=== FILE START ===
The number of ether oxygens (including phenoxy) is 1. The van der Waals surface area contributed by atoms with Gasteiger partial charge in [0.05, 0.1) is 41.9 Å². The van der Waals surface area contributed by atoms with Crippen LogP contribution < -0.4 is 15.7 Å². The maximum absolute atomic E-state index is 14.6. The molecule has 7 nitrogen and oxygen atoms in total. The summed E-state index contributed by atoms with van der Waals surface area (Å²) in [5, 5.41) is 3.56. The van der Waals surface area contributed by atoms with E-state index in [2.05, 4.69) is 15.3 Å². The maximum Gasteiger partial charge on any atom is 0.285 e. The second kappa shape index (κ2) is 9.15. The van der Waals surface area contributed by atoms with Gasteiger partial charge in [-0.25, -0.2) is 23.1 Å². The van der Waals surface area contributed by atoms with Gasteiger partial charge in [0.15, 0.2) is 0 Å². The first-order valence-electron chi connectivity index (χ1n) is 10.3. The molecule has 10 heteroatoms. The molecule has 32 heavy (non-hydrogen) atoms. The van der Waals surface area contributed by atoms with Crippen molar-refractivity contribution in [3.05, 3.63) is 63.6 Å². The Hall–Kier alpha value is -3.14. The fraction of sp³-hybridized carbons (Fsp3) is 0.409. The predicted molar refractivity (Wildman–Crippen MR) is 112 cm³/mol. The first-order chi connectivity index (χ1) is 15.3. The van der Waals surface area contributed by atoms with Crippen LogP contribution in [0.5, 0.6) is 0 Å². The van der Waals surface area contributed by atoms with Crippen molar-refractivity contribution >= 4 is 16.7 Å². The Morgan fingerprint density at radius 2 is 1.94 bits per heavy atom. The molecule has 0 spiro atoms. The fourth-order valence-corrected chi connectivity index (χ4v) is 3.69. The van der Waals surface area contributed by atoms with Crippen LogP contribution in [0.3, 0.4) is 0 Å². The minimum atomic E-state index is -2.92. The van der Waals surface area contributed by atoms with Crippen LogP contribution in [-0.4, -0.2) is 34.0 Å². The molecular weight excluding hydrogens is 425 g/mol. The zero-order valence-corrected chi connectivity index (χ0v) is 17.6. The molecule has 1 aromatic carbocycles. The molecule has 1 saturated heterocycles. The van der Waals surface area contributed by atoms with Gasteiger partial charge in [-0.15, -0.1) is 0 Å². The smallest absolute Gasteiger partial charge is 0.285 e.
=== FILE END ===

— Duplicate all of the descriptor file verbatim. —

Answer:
The number of ether oxygens (including phenoxy) is 1. The van der Waals surface area contributed by atoms with Gasteiger partial charge in [0.05, 0.1) is 41.9 Å². The van der Waals surface area contributed by atoms with Crippen LogP contribution < -0.4 is 15.7 Å². The maximum absolute atomic E-state index is 14.6. The molecule has 7 nitrogen and oxygen atoms in total. The summed E-state index contributed by atoms with van der Waals surface area (Å²) in [5, 5.41) is 3.56. The van der Waals surface area contributed by atoms with E-state index in [2.05, 4.69) is 15.3 Å². The maximum Gasteiger partial charge on any atom is 0.285 e. The second kappa shape index (κ2) is 9.15. The van der Waals surface area contributed by atoms with Gasteiger partial charge in [-0.25, -0.2) is 23.1 Å². The van der Waals surface area contributed by atoms with Gasteiger partial charge in [0.15, 0.2) is 0 Å². The first-order valence-electron chi connectivity index (χ1n) is 10.3. The molecule has 10 heteroatoms. The molecule has 32 heavy (non-hydrogen) atoms. The van der Waals surface area contributed by atoms with Crippen molar-refractivity contribution in [3.05, 3.63) is 63.6 Å². The Hall–Kier alpha value is -3.14. The fraction of sp³-hybridized carbons (Fsp3) is 0.409. The predicted molar refractivity (Wildman–Crippen MR) is 112 cm³/mol. The first-order chi connectivity index (χ1) is 15.3. The van der Waals surface area contributed by atoms with Crippen LogP contribution in [0.5, 0.6) is 0 Å². The van der Waals surface area contributed by atoms with Crippen molar-refractivity contribution >= 4 is 16.7 Å². The Morgan fingerprint density at radius 2 is 1.94 bits per heavy atom. The molecule has 0 spiro atoms. The fourth-order valence-corrected chi connectivity index (χ4v) is 3.69. The van der Waals surface area contributed by atoms with Crippen LogP contribution in [0.3, 0.4) is 0 Å². The minimum atomic E-state index is -2.92. The van der Waals surface area contributed by atoms with Crippen LogP contribution in [-0.4, -0.2) is 34.0 Å². The molecular weight excluding hydrogens is 425 g/mol. The zero-order valence-corrected chi connectivity index (χ0v) is 17.6. The molecule has 1 aromatic carbocycles. The molecule has 1 saturated heterocycles. The van der Waals surface area contributed by atoms with Gasteiger partial charge in [-0.15, -0.1) is 0 Å². The smallest absolute Gasteiger partial charge is 0.285 e.